We had three days to cover the 650 miles from Malaga to Bilbao, allowing a more touristique route to be taken. Having ridden 250 miles the day previous to Caceres we elected to just scoot up to Salamanca a mere 125 miles north of Caceres today. This left about 270 miles to cover on Saturday to make the evening ferry from Bilbao.
Salamanca has the reputation of being the Spanish’s favourite city and it is quickly apparent why. A magnificent square is perhaps the centrepiece but it is thronged all around by superb architecture. The University’s inner courtyards rivalled those of the Cambridge colleges and the Cathedral and other buildings of the old city, churches and municipal, mesmerising. Added to this the town had a wonderfully relaxed atmosphere and the ambience of a feel-good student town with the kind of buzz that only an abundance of youth can provide. Venturing out at lunch the town had a sleepy empty vibe which was totally transformed come the evening. The streets drew in crowds of people, in bars and cafes, or just milling around. The square filled with groups of students sat down on the floor in various socialised circles chatting and
drinking. Somewhat wistfully you realised how much more civilised or grown up this was than student life in the UK. I had a simply fantastic time at Uni, but like most the focus was largely alcohol fuelled. Here students sat sipping mineral water discussing the day past. I could have spent days here, it was a special place and one of the coolest cities I have ever been to - I will definitely come back. If Cacares was a hidden jewel Salamanca was a veritable treasure trove.
The following day we set off around lunch to time our arrival in Bilbao with not too much time to waste, but enough to allow for any slight issues. If we’d arrived too early we would have had to have gone to the Guggenheim, as there is precious little else to do and that would have displeased Nic! There was little to report about the journeys between places now, as we were firmly tied into the Autopistes. A necessary evil to make the progress you needed when covering larger distances without tiring yourself stupid. This route west of Madrid though was a far superior route to the slightly more direct one we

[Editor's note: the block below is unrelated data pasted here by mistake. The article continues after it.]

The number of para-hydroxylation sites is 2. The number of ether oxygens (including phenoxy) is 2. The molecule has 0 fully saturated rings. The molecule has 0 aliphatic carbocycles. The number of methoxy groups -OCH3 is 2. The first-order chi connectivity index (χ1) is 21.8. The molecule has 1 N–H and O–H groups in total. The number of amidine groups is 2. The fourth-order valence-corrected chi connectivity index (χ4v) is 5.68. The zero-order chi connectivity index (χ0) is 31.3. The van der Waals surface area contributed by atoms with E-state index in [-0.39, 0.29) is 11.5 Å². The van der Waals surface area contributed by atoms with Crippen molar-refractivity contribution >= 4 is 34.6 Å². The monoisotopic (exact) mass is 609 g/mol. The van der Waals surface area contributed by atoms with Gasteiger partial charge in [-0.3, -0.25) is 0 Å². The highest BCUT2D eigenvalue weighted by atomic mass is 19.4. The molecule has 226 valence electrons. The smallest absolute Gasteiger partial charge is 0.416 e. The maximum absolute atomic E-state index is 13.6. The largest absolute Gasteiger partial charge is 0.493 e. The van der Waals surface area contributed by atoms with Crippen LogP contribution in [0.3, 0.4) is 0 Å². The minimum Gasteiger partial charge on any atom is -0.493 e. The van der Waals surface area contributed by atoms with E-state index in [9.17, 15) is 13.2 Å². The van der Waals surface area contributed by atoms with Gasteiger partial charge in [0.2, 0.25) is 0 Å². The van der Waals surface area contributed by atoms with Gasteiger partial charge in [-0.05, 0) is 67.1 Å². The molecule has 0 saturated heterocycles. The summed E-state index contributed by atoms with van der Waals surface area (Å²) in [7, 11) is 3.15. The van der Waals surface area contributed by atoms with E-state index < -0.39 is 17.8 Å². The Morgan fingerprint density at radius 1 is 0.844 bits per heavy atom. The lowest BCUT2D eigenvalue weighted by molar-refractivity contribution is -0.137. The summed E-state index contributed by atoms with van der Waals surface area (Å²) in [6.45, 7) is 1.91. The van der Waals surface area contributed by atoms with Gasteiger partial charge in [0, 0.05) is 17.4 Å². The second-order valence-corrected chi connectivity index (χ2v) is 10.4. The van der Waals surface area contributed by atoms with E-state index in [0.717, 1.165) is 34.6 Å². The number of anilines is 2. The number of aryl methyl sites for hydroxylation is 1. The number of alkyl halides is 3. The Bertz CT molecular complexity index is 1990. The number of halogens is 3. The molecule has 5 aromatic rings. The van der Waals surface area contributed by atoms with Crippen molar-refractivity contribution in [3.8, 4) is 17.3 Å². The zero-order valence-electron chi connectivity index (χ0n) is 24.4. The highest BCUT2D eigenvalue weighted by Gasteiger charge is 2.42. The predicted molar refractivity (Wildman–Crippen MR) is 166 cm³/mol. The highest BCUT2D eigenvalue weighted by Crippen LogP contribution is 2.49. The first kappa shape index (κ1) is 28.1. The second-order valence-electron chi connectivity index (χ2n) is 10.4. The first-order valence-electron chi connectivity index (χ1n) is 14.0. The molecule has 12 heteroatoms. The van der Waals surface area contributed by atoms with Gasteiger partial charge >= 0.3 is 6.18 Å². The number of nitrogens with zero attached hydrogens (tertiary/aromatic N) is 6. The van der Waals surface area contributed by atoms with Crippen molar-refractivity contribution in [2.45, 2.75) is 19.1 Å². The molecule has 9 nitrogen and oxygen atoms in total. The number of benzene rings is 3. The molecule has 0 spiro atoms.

had taken down. There was infinitely more to see and critically (for me) the motorways were not as exposed so I didn’t get as beaten up by the wind. During an earlier more blasted route I suddenly heard Vince p*ssing himself laughing through my intercom, when he noted that I was riding at 45 degrees on the straight – leaning into the wind. It was admittedly funny and his comment of “I’ve never seen anyone scraping their pegs in a straight line before” rather apt.
20 miles out from Bilbao I had to stop as my &rse was killing me and anyway I wanted to fill up and have enough gas to be able to nail it straight home from Portsmouth so I could get home to see Ellie and Harry as quickly as possible. Up lobbed a guy in all the gear - the full KTM desert robes, Kriega water container on a Paris Dakar 990 KTM. Being friendly types we struck up a conversation with him, but on asking him where he’d been his response “… oh where haven’t I been” told me all I needed to know about the likely bore he was to be and
my heart sank. Actually it turned out he’d been to Spain and Morocco (with a brief diversion into Portugal) so not entirely different from our trip. After a couple of minutes of monotonic drivel and with the listening abilities of Van Gogh after his DIY operation I couldn’t entertain listening to his self importance any longer and somewhat rudely left to go fill up my bike, leaving poor old Vince to have to suffer this imbecile on his own. It was perhaps a moment of shocking self realisation when I had to admit that even Vince Poole has more patience than I have! What amused me and Vince, was that despite leaving the gas station about three weeks before us we soon passed him – if he’d gone any slower he’d have fallen off.
We entered Bilbao with three hours till ferry departure and decided to at least fly by the Guggenheim and for Vince to take a snap to imply to Nic that he’s been inside. Then we set off on the non-trivial exercise of finding the port. There were tens of them in the GPS so we selected one and set off – no signs for the
Port, or Puerto, anywhere. Then started Gary’s tour of the ports of Bilbao – policemen seemed to think the Ferry’s went from the Stutz (something or other port), another helpful person said they’d changed. Luckily we had a buffer because I fannied around for an hour trying to find the “right” port, taking in Cruise liner ports, commercial ports and the like. We came across a bizarre bridge come ferry, basically a suspended piece of road that is winched across the, not insubstantial, river and Vince thought it highly amusing we had to take a ferry to make the ferry.
But of course we found the ferry and this, the penultimate blog entry, is being written on the ship’s outer deck looking out to sea and will be uploaded on the ship’s wifi. The trip was well and truly over, we’d covered over 2500 miles and seen and experienced some amazing things – the calls of the muezzin from hundreds of mosques reverberating across the Fes el-Bali medina from our sanctuarious vantage point of the sumptuous Palais Jamais , riding through the Ziz valley and the Atlas passes, Chefchaouen in the Rif mountains and of course the goal of the trip, the Sahara itself. In addition a more relaxed return schedule through Spain had allowed us to take in some truly stunning cities. All in all a fantastic trip!
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